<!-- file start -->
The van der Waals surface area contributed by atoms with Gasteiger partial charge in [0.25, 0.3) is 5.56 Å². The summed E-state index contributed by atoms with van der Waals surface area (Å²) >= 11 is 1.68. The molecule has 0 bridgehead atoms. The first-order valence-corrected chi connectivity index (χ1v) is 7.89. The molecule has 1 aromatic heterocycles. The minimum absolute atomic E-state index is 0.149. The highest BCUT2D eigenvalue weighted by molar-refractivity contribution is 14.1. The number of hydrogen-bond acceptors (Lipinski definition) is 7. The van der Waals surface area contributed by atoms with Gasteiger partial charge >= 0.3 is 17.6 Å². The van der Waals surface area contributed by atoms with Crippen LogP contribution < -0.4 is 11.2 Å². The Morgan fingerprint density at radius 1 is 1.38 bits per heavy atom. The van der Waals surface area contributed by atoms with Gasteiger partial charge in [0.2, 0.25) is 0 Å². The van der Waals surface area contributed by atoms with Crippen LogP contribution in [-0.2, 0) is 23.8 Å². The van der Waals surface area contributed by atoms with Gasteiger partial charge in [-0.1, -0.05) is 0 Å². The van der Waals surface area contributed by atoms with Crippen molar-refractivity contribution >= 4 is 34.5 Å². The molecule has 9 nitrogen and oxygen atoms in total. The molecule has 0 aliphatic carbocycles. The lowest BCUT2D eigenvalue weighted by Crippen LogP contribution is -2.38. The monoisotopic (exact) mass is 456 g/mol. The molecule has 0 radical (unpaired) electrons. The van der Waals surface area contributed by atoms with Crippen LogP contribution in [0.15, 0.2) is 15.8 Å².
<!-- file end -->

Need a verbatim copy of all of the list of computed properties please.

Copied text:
The van der Waals surface area contributed by atoms with Gasteiger partial charge in [0.25, 0.3) is 5.56 Å². The summed E-state index contributed by atoms with van der Waals surface area (Å²) >= 11 is 1.68. The molecule has 0 bridgehead atoms. The first-order valence-corrected chi connectivity index (χ1v) is 7.89. The molecule has 1 aromatic heterocycles. The minimum absolute atomic E-state index is 0.149. The highest BCUT2D eigenvalue weighted by molar-refractivity contribution is 14.1. The number of hydrogen-bond acceptors (Lipinski definition) is 7. The van der Waals surface area contributed by atoms with Gasteiger partial charge >= 0.3 is 17.6 Å². The van der Waals surface area contributed by atoms with Crippen LogP contribution < -0.4 is 11.2 Å². The Morgan fingerprint density at radius 1 is 1.38 bits per heavy atom. The van der Waals surface area contributed by atoms with Gasteiger partial charge in [0.2, 0.25) is 0 Å². The van der Waals surface area contributed by atoms with Crippen LogP contribution in [-0.2, 0) is 23.8 Å². The van der Waals surface area contributed by atoms with Gasteiger partial charge in [-0.1, -0.05) is 0 Å². The van der Waals surface area contributed by atoms with Crippen molar-refractivity contribution >= 4 is 34.5 Å². The molecule has 9 nitrogen and oxygen atoms in total. The molecule has 0 aliphatic carbocycles. The lowest BCUT2D eigenvalue weighted by Crippen LogP contribution is -2.38. The monoisotopic (exact) mass is 456 g/mol. The molecule has 0 radical (unpaired) electrons. The van der Waals surface area contributed by atoms with Crippen LogP contribution in [0.15, 0.2) is 15.8 Å².